The Diamondbacks are a surprise entrant in the Choo sweepstakes, a high-ranking club official told USA TODAY Sports. Choo would become the highest-paid player in franchise history, eclipsing $100 million. The official spoke on condition of anonymity because talks are ongoing.
The Rangers also acknowledged that they are trying to sign Choo.
The Diamondbacks, 81-81, finished 11 games behind the Los Angeles Dodgers in the NL West, and drew 2.1 million fans – the second-lowest attendance in the National League.
Jeremy Lin Isn’t the Only Christian Asian-American
Two months ago, producer Christopher Chen released Linsanity, a documentary following Houston Rockets point guard Jeremy Lin’s rise to stardom which explores the basketball player’s commitment to Christianity. The film recently spurred an interesting discussion on Huff Post Live about how Asian-Americans practice their Christian faith on Huff Post Live. All of the guests, including Chen, rapper MC Jin and spoken- word artist Jason Chu, seemed to agree that the Asian–Americans practice of openly embracing theirone’s faith is a relatively new and misunderstood concept in America.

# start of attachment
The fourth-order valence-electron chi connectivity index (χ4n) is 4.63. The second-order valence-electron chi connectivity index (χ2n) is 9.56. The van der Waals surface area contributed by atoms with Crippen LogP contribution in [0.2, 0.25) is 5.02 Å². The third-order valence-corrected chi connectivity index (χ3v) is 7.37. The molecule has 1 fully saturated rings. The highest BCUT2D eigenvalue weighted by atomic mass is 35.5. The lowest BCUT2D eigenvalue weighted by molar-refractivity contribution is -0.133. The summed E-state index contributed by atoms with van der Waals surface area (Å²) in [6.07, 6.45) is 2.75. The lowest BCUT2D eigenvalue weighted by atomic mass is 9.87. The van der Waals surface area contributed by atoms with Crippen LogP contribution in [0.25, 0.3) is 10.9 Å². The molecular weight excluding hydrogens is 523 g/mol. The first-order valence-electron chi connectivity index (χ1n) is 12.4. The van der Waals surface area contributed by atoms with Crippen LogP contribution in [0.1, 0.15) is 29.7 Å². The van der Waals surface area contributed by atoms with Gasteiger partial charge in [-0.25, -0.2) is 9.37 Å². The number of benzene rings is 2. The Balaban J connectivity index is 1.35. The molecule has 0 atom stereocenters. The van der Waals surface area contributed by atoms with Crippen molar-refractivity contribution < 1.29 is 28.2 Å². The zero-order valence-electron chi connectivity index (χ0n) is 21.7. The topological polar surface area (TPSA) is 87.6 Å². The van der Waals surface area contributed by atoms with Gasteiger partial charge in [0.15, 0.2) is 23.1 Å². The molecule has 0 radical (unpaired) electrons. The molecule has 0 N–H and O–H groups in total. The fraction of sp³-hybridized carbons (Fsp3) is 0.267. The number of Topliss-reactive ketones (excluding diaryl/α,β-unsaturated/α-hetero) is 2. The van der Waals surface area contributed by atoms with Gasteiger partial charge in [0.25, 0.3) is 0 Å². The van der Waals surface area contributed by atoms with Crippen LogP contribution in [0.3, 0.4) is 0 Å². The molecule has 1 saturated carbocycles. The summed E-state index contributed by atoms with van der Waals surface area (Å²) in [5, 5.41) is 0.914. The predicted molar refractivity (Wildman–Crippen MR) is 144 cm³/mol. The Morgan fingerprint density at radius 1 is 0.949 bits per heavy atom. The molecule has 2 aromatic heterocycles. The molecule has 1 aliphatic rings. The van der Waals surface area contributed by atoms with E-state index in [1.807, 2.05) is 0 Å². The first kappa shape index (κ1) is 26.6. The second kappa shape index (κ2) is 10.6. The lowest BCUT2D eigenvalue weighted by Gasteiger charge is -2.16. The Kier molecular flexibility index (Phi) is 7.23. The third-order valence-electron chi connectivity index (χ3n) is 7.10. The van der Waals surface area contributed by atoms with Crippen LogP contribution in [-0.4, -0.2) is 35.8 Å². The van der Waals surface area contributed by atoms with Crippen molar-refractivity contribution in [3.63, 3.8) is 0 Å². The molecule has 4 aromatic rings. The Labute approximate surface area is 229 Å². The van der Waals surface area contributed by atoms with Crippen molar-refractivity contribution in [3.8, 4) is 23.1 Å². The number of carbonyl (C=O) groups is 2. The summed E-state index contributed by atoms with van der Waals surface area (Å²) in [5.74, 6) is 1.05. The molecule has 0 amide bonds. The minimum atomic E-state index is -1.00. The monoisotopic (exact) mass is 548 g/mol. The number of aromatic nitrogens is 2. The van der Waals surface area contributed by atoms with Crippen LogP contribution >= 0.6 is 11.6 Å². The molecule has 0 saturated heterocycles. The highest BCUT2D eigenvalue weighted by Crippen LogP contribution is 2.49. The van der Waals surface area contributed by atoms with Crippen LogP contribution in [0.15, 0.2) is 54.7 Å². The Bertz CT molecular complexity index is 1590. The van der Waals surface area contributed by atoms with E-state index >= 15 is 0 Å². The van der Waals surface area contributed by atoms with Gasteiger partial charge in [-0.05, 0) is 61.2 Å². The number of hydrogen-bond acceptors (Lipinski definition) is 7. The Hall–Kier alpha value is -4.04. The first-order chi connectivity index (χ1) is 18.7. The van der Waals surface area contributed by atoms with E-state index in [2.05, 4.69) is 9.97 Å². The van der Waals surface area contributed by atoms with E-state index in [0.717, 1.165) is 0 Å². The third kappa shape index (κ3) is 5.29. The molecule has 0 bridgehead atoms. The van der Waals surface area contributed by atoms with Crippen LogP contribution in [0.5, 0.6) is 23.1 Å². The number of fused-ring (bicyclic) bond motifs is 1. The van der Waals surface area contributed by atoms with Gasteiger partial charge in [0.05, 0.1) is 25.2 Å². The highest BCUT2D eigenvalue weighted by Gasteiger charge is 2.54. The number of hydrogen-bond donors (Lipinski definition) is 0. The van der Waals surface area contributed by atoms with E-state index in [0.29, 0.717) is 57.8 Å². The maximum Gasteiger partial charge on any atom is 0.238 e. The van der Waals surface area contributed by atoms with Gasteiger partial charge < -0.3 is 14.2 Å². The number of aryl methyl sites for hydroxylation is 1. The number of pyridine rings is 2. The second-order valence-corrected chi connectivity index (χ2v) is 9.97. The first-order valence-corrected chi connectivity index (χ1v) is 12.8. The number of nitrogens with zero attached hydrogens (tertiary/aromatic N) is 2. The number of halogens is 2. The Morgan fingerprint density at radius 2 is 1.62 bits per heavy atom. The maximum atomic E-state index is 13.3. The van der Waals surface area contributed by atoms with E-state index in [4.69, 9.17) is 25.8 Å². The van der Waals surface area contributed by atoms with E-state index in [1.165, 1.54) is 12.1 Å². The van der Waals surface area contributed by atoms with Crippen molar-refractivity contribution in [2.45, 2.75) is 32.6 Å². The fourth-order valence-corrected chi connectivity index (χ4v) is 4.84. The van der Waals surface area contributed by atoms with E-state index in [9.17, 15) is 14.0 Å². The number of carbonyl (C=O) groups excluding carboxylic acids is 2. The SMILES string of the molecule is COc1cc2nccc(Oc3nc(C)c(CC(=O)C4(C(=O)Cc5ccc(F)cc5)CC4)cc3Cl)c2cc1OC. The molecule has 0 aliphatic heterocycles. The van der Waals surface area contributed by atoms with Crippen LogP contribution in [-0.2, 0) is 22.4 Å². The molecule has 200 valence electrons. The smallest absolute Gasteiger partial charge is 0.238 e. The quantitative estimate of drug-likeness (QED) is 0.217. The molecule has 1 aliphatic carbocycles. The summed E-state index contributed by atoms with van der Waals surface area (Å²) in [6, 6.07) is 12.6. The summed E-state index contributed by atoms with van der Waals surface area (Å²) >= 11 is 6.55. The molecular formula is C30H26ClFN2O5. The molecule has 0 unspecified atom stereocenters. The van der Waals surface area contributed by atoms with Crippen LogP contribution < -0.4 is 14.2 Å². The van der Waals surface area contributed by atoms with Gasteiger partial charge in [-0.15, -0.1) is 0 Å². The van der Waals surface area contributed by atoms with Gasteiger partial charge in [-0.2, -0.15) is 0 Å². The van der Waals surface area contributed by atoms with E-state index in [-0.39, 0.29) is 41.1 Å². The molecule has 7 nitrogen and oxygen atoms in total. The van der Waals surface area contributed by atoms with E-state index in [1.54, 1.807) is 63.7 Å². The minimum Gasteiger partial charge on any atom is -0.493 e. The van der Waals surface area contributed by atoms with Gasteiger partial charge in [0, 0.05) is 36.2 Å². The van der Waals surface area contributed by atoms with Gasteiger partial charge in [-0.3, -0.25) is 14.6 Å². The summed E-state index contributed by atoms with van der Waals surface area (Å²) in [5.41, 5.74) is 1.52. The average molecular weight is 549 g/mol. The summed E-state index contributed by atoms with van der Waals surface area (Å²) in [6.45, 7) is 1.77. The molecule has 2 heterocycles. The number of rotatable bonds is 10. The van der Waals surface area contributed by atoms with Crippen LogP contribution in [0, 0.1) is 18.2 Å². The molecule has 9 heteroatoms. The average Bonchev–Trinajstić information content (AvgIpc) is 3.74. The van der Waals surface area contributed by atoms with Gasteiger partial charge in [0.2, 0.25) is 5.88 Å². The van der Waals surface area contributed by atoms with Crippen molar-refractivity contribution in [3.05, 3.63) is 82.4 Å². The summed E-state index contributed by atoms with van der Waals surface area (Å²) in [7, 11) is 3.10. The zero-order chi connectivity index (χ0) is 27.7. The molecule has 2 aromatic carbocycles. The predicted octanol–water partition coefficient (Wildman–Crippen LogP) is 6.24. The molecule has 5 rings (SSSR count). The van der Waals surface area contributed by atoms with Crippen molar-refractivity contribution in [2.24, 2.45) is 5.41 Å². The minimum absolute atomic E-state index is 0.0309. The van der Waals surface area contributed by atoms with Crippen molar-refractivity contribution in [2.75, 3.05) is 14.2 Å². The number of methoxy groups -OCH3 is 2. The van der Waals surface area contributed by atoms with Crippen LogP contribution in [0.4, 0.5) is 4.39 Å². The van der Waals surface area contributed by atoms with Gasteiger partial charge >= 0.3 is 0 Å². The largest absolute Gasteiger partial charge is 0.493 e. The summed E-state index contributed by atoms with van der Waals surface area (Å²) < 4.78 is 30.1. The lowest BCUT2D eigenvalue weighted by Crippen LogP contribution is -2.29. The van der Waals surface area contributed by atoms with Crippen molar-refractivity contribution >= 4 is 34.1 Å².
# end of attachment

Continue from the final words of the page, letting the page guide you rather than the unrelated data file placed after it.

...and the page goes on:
Jang: ‘The Very Definition of Korean Culture’
Food Safety News
We are sitting in one of the thematic conference rooms at the Sempio Foods Company research and development (R&D) center in Osong, south of Seoul, South Korea. Byung-serk Hurh, Sempio’s research director, is drawing a large cooking vessel on a white board as he tries to explain how Jang is made.
In one wing of the R&D complex, lab workers quietly come and go. They move from the labs to a large digital library-like room, where they sit while compiling data. In the other wing are offices and conference rooms designed in a variety of themes, such as a forest, a swimming pool, and even a giant produce farm with lettuce growing from the ceiling.
In the East China Sea, a Far Bigger Test of Power Looms
New York Times